Prior to the 1990s, hospital-based coverage contracts between physician groups and hospitals traditionally involved one of four major practice areas: emergency medicine, radiology, pathology, and anesthesiology. The years which followed witnessed the expansion of services to include internal medicine hospitalists, pediatric hospitalists, neonatology, critical care, radiation oncology, and trauma surgery.
More recently hospitals and practice groups have been exploring the use of coverage contracts in acute care surgery, pediatric intensive care, orthopedic surgery, neurology, cardiology, and the list is growing.
Typically, these arrangements provide that a practice group will be granted exclusive coverage for a hospital's patient needs, in exchange for the promise on the part of the practice to cover all of the hospital's patients. Coverage may be 24-hour, or a set number of hours, with nighthawk coverage excepted.
Sometimes, this arrangement is workable without any subsidy from the hospital. Often, additional payments are necessary (beyond professional fee collections) to cover a service, in the event that actual receipts are insufficient to cover the actual and opportunity costs of the practice (lost income due to the inability to accept other work). An imbalance can be caused by uncompensated care, and can be complicated where the hospital receives a supplemental payment from the government, which is not properly allocated to recognize the group's contribution.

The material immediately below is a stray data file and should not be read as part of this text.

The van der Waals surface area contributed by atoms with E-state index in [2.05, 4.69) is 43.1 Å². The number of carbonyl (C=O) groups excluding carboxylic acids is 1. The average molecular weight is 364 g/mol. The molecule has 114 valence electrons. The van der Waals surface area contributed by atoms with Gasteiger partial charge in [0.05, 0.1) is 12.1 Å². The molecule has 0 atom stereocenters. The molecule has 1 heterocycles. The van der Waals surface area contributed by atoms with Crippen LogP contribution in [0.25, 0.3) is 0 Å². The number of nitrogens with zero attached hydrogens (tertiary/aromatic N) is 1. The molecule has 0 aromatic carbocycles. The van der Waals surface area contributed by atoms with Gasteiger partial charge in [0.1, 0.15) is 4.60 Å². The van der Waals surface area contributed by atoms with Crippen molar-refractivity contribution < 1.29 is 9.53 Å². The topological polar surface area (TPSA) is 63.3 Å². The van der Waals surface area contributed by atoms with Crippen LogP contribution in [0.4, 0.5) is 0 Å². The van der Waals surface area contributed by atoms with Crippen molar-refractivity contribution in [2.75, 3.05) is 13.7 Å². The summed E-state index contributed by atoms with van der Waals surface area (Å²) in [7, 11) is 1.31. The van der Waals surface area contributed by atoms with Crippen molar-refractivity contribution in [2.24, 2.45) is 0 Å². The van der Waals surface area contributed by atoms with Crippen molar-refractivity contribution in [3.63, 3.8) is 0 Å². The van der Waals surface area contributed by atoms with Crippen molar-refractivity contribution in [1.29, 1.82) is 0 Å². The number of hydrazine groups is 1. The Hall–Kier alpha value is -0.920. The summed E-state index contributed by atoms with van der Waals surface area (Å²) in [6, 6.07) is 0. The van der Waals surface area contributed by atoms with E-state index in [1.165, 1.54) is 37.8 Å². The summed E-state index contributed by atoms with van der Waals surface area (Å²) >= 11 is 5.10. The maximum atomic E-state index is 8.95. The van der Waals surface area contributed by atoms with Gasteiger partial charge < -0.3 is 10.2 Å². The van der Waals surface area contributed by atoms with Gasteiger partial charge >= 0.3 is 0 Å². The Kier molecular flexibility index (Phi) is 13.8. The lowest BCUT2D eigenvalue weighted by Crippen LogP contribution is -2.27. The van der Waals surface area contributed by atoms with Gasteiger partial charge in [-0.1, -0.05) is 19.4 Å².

If this specified additional payment is a specific amount per year it is called a "stipend." If the hospital makes up the difference between collections and a target it is called a collections "guarantee." Frequently, contracts are also supplemented with incentives.
These subsidies must be carefully documented to avoid Anti-kickback Statute and Stark Law concerns. MD Ranger, a market data company that collects non-employed physician fair market value analysis, offers the following compliance tips:
1. Establish a contracting compliance program at your organization, with staff that can oversee day-to-day management.
2. Outline a standardized fair market value process for all contracts.
3. All hospital-based contracts, even "no cost" contracts, should have fair market value documentation.
4. Documentation should be a valuation using market data, the cost method, or a combination of both.
5. More complex hospital-based agreements, particularly ones with no market data available, will need a formal cost valuation.
The following figure illustrates the decision process between market data and cost valuation.
Click on image for larger view.